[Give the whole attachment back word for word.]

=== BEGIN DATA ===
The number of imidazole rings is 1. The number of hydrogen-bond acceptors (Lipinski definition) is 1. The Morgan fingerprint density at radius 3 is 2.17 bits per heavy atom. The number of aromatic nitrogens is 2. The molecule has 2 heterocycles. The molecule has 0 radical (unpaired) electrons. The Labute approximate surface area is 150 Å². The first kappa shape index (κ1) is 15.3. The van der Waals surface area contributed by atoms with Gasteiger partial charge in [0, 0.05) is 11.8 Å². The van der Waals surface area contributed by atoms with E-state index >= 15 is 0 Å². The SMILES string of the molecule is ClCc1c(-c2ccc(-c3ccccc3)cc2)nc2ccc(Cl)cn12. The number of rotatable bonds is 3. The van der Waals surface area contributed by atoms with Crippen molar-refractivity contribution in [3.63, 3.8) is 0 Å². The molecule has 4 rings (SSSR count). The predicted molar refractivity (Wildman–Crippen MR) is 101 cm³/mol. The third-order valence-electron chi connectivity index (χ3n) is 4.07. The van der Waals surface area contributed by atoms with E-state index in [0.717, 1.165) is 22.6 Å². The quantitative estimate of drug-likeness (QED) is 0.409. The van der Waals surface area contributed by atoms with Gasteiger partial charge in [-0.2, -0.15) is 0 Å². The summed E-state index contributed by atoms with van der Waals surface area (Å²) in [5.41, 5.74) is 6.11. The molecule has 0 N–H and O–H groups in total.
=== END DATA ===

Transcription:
The number of imidazole rings is 1. The number of hydrogen-bond acceptors (Lipinski definition) is 1. The Morgan fingerprint density at radius 3 is 2.17 bits per heavy atom. The number of aromatic nitrogens is 2. The molecule has 2 heterocycles. The molecule has 0 radical (unpaired) electrons. The Labute approximate surface area is 150 Å². The first kappa shape index (κ1) is 15.3. The van der Waals surface area contributed by atoms with Gasteiger partial charge in [0, 0.05) is 11.8 Å². The van der Waals surface area contributed by atoms with E-state index >= 15 is 0 Å². The SMILES string of the molecule is ClCc1c(-c2ccc(-c3ccccc3)cc2)nc2ccc(Cl)cn12. The number of rotatable bonds is 3. The van der Waals surface area contributed by atoms with Crippen molar-refractivity contribution in [3.63, 3.8) is 0 Å². The molecule has 4 rings (SSSR count). The predicted molar refractivity (Wildman–Crippen MR) is 101 cm³/mol. The third-order valence-electron chi connectivity index (χ3n) is 4.07. The van der Waals surface area contributed by atoms with E-state index in [0.717, 1.165) is 22.6 Å². The quantitative estimate of drug-likeness (QED) is 0.409. The van der Waals surface area contributed by atoms with Gasteiger partial charge in [-0.2, -0.15) is 0 Å². The summed E-state index contributed by atoms with van der Waals surface area (Å²) in [5.41, 5.74) is 6.11. The molecule has 0 N–H and O–H groups in total.